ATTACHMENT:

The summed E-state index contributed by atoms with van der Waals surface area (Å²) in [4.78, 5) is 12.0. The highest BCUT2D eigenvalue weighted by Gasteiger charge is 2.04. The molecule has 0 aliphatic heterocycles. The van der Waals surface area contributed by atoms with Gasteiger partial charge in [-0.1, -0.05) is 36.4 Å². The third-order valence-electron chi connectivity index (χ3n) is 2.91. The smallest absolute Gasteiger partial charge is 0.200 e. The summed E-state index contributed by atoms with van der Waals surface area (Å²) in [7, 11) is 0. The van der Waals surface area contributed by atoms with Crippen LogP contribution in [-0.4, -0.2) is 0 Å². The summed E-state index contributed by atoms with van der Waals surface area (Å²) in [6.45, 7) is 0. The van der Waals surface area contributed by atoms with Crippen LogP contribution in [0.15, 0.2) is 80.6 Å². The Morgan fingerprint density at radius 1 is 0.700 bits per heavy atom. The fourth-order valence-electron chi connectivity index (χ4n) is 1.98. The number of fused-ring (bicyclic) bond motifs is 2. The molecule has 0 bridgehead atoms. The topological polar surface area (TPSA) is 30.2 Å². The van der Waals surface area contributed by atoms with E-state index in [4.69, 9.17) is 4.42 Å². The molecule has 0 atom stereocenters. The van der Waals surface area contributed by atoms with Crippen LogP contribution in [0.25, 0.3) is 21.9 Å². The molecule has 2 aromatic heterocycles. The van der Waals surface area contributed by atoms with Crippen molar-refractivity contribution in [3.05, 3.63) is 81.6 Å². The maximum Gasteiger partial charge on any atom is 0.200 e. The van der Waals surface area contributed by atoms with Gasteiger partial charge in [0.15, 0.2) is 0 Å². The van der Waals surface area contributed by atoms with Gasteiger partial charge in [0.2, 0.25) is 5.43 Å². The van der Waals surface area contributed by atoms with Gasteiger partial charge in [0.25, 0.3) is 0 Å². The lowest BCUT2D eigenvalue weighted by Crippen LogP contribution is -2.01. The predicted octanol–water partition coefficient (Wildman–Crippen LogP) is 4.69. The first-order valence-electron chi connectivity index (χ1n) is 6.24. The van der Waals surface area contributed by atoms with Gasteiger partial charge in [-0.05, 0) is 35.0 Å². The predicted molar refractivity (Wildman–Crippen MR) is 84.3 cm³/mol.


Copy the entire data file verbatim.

The summed E-state index contributed by atoms with van der Waals surface area (Å²) in [4.78, 5) is 12.0. The highest BCUT2D eigenvalue weighted by Gasteiger charge is 2.04. The molecule has 0 aliphatic heterocycles. The van der Waals surface area contributed by atoms with Gasteiger partial charge in [-0.1, -0.05) is 36.4 Å². The third-order valence-electron chi connectivity index (χ3n) is 2.91. The smallest absolute Gasteiger partial charge is 0.200 e. The summed E-state index contributed by atoms with van der Waals surface area (Å²) in [7, 11) is 0. The van der Waals surface area contributed by atoms with Crippen LogP contribution in [-0.4, -0.2) is 0 Å². The summed E-state index contributed by atoms with van der Waals surface area (Å²) in [6.45, 7) is 0. The van der Waals surface area contributed by atoms with Crippen LogP contribution in [0.15, 0.2) is 80.6 Å². The Morgan fingerprint density at radius 1 is 0.700 bits per heavy atom. The fourth-order valence-electron chi connectivity index (χ4n) is 1.98. The number of fused-ring (bicyclic) bond motifs is 2. The molecule has 0 bridgehead atoms. The topological polar surface area (TPSA) is 30.2 Å². The van der Waals surface area contributed by atoms with E-state index in [4.69, 9.17) is 4.42 Å². The molecule has 0 atom stereocenters. The van der Waals surface area contributed by atoms with Crippen LogP contribution in [0.25, 0.3) is 21.9 Å². The molecule has 2 aromatic heterocycles. The van der Waals surface area contributed by atoms with Crippen molar-refractivity contribution in [3.05, 3.63) is 81.6 Å². The maximum Gasteiger partial charge on any atom is 0.200 e. The van der Waals surface area contributed by atoms with Gasteiger partial charge in [0.15, 0.2) is 0 Å². The van der Waals surface area contributed by atoms with Gasteiger partial charge in [0.2, 0.25) is 5.43 Å². The van der Waals surface area contributed by atoms with Gasteiger partial charge in [0.25, 0.3) is 0 Å². The lowest BCUT2D eigenvalue weighted by Crippen LogP contribution is -2.01. The predicted octanol–water partition coefficient (Wildman–Crippen LogP) is 4.69. The first-order valence-electron chi connectivity index (χ1n) is 6.24. The van der Waals surface area contributed by atoms with Gasteiger partial charge in [-0.05, 0) is 35.0 Å². The predicted molar refractivity (Wildman–Crippen MR) is 84.3 cm³/mol.